Mazda CX-60 SUV - Engines, drive & performance
Despite the large power output, the CX-60 is best driven at a more relaxed pace
Mazda has already confirmed that the CX-60 will soon get 3.0-litre petrol and 3.3-litre diesel six-cylinder engine options, both with mild-hybrid technology. But for now, the only model is the plug-in hybrid.
With its decent electric range, the CX-60 is more than capable of driving around town on electric power alone. In fact, it’ll continue to use its battery when you’re driving at slightly higher speeds, too, as long as you’re gentle with the throttle.
Demand faster acceleration and the petrol engine kicks into life, but the noise it produces - especially at higher revs - isn’t particularly noteworthy. It’s not horrible, but it’s just a bit droney, and it’s a bit more noticeable than in a similarly priced BMW or Audi. At least the amount of power it produces means the CX-60 can surge forward when you want it to.
The CX-60 is more involving to drive than an Audi Q5 or Mercedes GLC, but isn’t quite at the same level as the BMW X3 or Jaguar F-Pace. It actually features the same brake bias system as the Mazda MX-5 sports car, so the steering feels accurate and keen at lower speeds. At higher speeds some tyre noise and understeer creeps in, reminding you that the CX-60 is quite a heavy car (it weighs around two tonnes).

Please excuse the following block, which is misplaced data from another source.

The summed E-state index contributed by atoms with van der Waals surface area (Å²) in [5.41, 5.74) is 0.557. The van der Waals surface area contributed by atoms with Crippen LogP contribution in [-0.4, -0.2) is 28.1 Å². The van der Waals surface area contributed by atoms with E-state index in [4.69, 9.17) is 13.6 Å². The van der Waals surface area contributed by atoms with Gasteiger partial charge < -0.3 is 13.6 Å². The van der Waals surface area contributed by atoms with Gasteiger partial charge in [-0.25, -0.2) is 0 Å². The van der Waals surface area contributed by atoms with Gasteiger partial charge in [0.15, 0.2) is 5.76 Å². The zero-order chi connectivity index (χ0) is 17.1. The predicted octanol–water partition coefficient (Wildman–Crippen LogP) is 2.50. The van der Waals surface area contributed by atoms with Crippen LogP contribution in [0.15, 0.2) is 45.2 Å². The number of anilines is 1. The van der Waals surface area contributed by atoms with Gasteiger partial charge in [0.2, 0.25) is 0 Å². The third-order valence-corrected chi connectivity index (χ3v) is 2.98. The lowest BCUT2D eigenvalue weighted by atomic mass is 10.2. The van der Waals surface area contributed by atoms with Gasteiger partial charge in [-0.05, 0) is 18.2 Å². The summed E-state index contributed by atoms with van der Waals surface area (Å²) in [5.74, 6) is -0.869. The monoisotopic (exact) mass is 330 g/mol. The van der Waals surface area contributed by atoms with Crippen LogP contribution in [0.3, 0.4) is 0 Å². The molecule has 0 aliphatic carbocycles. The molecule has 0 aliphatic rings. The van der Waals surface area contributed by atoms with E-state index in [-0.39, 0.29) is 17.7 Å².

On our test car’s 20-inch wheels - the biggest available - the ride was firm but not uncomfortable, although we’ll wait to see how it fares on UK roads.
Mazda CX-60 hybrid engine
The Mazda CX-60 uses a 2.5-litre petrol engine and an electric motor, for a combined output of 323bhp. They allow a 0-62mph time of 5.8 seconds, which is on a par with hot hatchbacks such as the Hyundai i30 N and Cupra Leon.
Just like many plug-in hybrids, the CX-60 is all-wheel drive, but the upcoming petrol and diesel engines will have rear-wheel-drive versions.